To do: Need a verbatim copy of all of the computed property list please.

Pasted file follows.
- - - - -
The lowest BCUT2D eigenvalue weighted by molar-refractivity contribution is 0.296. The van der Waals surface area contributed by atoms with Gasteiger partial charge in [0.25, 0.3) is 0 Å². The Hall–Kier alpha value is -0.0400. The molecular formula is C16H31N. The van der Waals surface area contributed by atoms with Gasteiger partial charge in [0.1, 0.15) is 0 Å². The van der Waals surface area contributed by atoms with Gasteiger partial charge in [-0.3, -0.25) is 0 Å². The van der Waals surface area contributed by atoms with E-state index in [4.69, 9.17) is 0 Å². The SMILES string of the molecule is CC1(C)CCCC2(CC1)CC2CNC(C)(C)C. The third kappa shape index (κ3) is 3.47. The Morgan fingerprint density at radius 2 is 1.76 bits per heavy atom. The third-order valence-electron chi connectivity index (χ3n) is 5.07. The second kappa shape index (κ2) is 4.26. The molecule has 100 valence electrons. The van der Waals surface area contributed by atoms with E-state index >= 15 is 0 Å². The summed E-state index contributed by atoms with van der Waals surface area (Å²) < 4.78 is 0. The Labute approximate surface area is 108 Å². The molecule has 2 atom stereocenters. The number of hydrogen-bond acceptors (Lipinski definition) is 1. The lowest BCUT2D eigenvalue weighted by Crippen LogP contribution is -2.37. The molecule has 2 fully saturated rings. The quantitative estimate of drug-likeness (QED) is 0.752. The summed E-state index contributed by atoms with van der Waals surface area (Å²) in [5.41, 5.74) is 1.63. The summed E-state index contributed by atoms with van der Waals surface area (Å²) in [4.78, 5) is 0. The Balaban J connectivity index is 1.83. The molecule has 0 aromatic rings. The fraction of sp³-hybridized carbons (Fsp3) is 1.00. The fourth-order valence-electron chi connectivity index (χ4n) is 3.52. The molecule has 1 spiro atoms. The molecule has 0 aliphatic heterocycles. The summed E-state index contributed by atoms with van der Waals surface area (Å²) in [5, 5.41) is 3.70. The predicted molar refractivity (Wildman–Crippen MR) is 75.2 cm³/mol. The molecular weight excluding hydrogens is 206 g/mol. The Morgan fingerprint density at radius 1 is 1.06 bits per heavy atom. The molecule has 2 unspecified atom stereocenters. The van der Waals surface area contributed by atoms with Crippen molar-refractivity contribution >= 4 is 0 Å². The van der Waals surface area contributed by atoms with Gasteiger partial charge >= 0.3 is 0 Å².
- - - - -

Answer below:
The lowest BCUT2D eigenvalue weighted by molar-refractivity contribution is 0.296. The van der Waals surface area contributed by atoms with Gasteiger partial charge in [0.25, 0.3) is 0 Å². The Hall–Kier alpha value is -0.0400. The molecular formula is C16H31N. The van der Waals surface area contributed by atoms with Gasteiger partial charge in [0.1, 0.15) is 0 Å². The van der Waals surface area contributed by atoms with Gasteiger partial charge in [-0.3, -0.25) is 0 Å². The van der Waals surface area contributed by atoms with E-state index in [4.69, 9.17) is 0 Å². The SMILES string of the molecule is CC1(C)CCCC2(CC1)CC2CNC(C)(C)C. The third kappa shape index (κ3) is 3.47. The Morgan fingerprint density at radius 2 is 1.76 bits per heavy atom. The third-order valence-electron chi connectivity index (χ3n) is 5.07. The second kappa shape index (κ2) is 4.26. The molecule has 100 valence electrons. The van der Waals surface area contributed by atoms with E-state index >= 15 is 0 Å². The summed E-state index contributed by atoms with van der Waals surface area (Å²) < 4.78 is 0. The Labute approximate surface area is 108 Å². The molecule has 2 atom stereocenters. The number of hydrogen-bond acceptors (Lipinski definition) is 1. The lowest BCUT2D eigenvalue weighted by Crippen LogP contribution is -2.37. The molecule has 2 fully saturated rings. The quantitative estimate of drug-likeness (QED) is 0.752. The summed E-state index contributed by atoms with van der Waals surface area (Å²) in [5.41, 5.74) is 1.63. The summed E-state index contributed by atoms with van der Waals surface area (Å²) in [4.78, 5) is 0. The Balaban J connectivity index is 1.83. The molecule has 0 aromatic rings. The fraction of sp³-hybridized carbons (Fsp3) is 1.00. The fourth-order valence-electron chi connectivity index (χ4n) is 3.52. The molecule has 1 spiro atoms. The molecule has 0 aliphatic heterocycles. The summed E-state index contributed by atoms with van der Waals surface area (Å²) in [5, 5.41) is 3.70. The predicted molar refractivity (Wildman–Crippen MR) is 75.2 cm³/mol. The molecular weight excluding hydrogens is 206 g/mol. The Morgan fingerprint density at radius 1 is 1.06 bits per heavy atom. The molecule has 2 unspecified atom stereocenters. The van der Waals surface area contributed by atoms with Crippen molar-refractivity contribution >= 4 is 0 Å². The van der Waals surface area contributed by atoms with Gasteiger partial charge >= 0.3 is 0 Å².